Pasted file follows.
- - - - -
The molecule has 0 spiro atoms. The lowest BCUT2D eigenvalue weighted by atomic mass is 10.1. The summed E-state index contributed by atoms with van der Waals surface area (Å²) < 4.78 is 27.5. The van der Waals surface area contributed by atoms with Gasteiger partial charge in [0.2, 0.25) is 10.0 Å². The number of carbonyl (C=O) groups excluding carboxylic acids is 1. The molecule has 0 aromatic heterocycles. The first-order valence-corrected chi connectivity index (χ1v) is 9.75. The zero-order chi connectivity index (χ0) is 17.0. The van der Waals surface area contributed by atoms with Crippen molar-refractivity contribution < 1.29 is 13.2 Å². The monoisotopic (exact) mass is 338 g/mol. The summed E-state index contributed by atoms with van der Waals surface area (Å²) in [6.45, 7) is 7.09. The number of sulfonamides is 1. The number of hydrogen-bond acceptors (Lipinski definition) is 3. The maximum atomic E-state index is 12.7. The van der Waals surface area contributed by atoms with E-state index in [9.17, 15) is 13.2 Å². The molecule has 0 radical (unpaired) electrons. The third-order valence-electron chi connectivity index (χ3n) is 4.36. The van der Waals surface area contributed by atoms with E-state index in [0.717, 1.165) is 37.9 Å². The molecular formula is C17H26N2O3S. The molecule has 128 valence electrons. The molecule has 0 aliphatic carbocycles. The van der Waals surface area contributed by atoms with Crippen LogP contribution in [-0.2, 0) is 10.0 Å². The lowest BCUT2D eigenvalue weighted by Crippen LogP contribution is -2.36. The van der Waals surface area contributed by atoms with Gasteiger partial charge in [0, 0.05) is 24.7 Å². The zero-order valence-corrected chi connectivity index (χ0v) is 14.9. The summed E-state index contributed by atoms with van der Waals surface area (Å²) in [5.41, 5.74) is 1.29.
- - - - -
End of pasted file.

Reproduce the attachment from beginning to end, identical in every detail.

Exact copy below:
The molecule has 0 spiro atoms. The lowest BCUT2D eigenvalue weighted by atomic mass is 10.1. The summed E-state index contributed by atoms with van der Waals surface area (Å²) < 4.78 is 27.5. The van der Waals surface area contributed by atoms with Gasteiger partial charge in [0.2, 0.25) is 10.0 Å². The number of carbonyl (C=O) groups excluding carboxylic acids is 1. The molecule has 0 aromatic heterocycles. The first-order valence-corrected chi connectivity index (χ1v) is 9.75. The zero-order chi connectivity index (χ0) is 17.0. The van der Waals surface area contributed by atoms with Crippen molar-refractivity contribution < 1.29 is 13.2 Å². The monoisotopic (exact) mass is 338 g/mol. The summed E-state index contributed by atoms with van der Waals surface area (Å²) in [6.45, 7) is 7.09. The number of sulfonamides is 1. The number of hydrogen-bond acceptors (Lipinski definition) is 3. The maximum atomic E-state index is 12.7. The van der Waals surface area contributed by atoms with E-state index in [9.17, 15) is 13.2 Å². The molecule has 0 radical (unpaired) electrons. The third-order valence-electron chi connectivity index (χ3n) is 4.36. The van der Waals surface area contributed by atoms with E-state index in [0.717, 1.165) is 37.9 Å². The molecular formula is C17H26N2O3S. The molecule has 128 valence electrons. The molecule has 0 aliphatic carbocycles. The van der Waals surface area contributed by atoms with Crippen LogP contribution in [-0.2, 0) is 10.0 Å². The lowest BCUT2D eigenvalue weighted by Crippen LogP contribution is -2.36. The van der Waals surface area contributed by atoms with Gasteiger partial charge in [0, 0.05) is 24.7 Å². The zero-order valence-corrected chi connectivity index (χ0v) is 14.9. The summed E-state index contributed by atoms with van der Waals surface area (Å²) in [5.41, 5.74) is 1.29.